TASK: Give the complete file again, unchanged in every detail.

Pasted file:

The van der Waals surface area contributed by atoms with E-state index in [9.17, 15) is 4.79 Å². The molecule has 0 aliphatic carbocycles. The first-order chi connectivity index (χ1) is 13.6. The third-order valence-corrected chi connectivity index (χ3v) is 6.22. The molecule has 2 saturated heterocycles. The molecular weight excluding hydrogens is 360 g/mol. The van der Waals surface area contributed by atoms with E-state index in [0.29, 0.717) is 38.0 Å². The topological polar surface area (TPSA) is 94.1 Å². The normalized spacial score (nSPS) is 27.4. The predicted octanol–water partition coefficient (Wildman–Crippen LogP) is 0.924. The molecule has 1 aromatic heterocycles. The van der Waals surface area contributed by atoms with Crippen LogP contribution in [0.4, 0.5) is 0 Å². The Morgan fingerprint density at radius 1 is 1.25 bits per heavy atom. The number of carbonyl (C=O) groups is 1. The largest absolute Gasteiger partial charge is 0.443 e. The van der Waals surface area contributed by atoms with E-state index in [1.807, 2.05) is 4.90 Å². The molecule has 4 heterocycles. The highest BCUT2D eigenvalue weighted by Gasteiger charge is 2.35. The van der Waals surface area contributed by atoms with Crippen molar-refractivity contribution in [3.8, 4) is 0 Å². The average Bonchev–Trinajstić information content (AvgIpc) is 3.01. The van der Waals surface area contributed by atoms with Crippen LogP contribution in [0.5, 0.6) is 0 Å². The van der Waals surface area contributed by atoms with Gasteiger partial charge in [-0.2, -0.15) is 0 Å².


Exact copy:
The van der Waals surface area contributed by atoms with E-state index in [9.17, 15) is 4.79 Å². The molecule has 0 aliphatic carbocycles. The first-order chi connectivity index (χ1) is 13.6. The third-order valence-corrected chi connectivity index (χ3v) is 6.22. The molecule has 2 saturated heterocycles. The molecular weight excluding hydrogens is 360 g/mol. The van der Waals surface area contributed by atoms with E-state index in [0.29, 0.717) is 38.0 Å². The topological polar surface area (TPSA) is 94.1 Å². The normalized spacial score (nSPS) is 27.4. The predicted octanol–water partition coefficient (Wildman–Crippen LogP) is 0.924. The molecule has 1 aromatic heterocycles. The van der Waals surface area contributed by atoms with Crippen LogP contribution in [0.4, 0.5) is 0 Å². The Morgan fingerprint density at radius 1 is 1.25 bits per heavy atom. The number of carbonyl (C=O) groups is 1. The largest absolute Gasteiger partial charge is 0.443 e. The van der Waals surface area contributed by atoms with E-state index in [1.807, 2.05) is 4.90 Å². The molecule has 4 heterocycles. The highest BCUT2D eigenvalue weighted by Gasteiger charge is 2.35. The van der Waals surface area contributed by atoms with Crippen molar-refractivity contribution in [3.8, 4) is 0 Å². The average Bonchev–Trinajstić information content (AvgIpc) is 3.01. The van der Waals surface area contributed by atoms with Crippen LogP contribution in [0.5, 0.6) is 0 Å². The van der Waals surface area contributed by atoms with Gasteiger partial charge in [-0.2, -0.15) is 0 Å².